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United States Gotoarrow.png Migration Gotoarrow.png US_Migration_Trails_and_Roads Gotoarrow.png Preston Trail

Contents

History

Before motorized travel became common people traveled from location to location using "trails" or "traces". Most of these trails were well established by the time Europeans immigrated to the colonies. The original 'travelers' on these trails were various types of nomadic animals as they moved from place to place in search of grazing lands and fresh water. Some areas had 'salt licks' that were also found along side trails blazed by wild animals. Native Americans were familiar with these trails and utilized them for thousands of years prior to settlement by Europeans. Natives to the area used these trails for travel from feeding ground, water and war paths.  Because they were often well worn, easy to follow and led to grazing lands and fresh water, Europeans utilized them as well on foot, horseback and with wagons. They were an important addition to the missionary efforts of different religions as they sent missionaries into the wilderness. Many of these trails, or portions of them, were utilized in the construction of roads and highways in modern times.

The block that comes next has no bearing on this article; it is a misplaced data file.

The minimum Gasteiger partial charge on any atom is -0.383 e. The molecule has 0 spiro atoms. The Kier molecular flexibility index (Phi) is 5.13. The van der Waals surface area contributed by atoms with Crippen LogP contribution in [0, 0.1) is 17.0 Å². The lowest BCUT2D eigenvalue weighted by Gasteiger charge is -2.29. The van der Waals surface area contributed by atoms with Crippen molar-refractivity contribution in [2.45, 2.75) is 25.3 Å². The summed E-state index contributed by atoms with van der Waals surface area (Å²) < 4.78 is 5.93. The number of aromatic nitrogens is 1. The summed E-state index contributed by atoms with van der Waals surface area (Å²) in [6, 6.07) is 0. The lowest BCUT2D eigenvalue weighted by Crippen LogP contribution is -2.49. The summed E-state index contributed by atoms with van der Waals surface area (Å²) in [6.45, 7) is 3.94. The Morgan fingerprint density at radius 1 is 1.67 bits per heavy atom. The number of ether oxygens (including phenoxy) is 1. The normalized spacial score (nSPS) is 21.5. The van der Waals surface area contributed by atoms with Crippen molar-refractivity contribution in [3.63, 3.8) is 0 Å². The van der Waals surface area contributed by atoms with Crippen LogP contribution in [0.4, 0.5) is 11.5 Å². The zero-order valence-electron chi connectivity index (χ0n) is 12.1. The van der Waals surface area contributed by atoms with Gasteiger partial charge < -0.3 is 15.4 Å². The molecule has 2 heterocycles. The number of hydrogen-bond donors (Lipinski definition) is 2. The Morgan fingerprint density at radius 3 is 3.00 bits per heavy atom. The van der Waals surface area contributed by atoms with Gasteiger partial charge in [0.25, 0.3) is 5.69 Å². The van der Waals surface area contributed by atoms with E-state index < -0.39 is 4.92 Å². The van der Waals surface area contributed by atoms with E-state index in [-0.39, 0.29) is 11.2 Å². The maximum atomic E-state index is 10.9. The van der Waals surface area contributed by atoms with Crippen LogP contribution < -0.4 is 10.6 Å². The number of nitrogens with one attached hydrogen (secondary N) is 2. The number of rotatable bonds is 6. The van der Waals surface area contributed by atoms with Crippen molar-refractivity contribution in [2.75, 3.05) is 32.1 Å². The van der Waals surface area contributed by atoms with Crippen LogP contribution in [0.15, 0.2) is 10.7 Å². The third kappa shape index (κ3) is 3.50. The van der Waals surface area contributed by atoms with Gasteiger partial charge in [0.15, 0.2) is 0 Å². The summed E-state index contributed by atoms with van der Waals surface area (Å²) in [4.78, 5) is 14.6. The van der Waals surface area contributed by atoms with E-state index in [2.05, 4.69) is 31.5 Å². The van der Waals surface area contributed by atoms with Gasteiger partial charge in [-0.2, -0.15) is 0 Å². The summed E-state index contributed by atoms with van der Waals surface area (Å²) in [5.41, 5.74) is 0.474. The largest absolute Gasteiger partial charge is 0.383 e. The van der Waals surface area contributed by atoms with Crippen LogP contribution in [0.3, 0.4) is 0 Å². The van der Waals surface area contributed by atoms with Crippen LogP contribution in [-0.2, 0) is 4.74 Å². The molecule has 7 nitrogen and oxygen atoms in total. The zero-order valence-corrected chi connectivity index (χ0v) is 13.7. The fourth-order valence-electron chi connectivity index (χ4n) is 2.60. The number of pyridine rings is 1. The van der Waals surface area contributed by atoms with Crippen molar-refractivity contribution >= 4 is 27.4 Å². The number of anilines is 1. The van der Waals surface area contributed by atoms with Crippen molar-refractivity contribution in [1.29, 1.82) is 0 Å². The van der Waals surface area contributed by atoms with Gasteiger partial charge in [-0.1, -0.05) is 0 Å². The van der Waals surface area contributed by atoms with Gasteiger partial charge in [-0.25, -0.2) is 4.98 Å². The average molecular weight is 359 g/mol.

Historical Data

One such trail is the Preston Trail, also called the Old Preston Road.  The Preston was originally part of an ancient trail that meandered from north to south and extended from parts of Missouri and Ohio southward to Mexico passing through the middle of Texas.  The Shawnee tribe utilized the trail for hundreds of years. By 1839 the area, then known as the Republic of Texas, had a well organized military and began constuction of roads, building military forts along the way to protect settlers from attacks by native Americans in the area.  It was a well known travel route and used by settlers and others as they migrated to the western parts of the United States. By 1840 the Preston Trail had become known as the Preston Road extending north through Grayson and Collin counties to the small town of Preston, Texas (at present a Ghost town submerged under Lake Texoma).

Modern Day

Texas State Highway 289  follows closely along what was originally called the Preston Trail and the term: "Preston Trail" has been used in the names of several institutions such as the Preston Trail Community Church in Frisco, Texas.

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  • This page was last modified on 3 July 2014, at 21:17.
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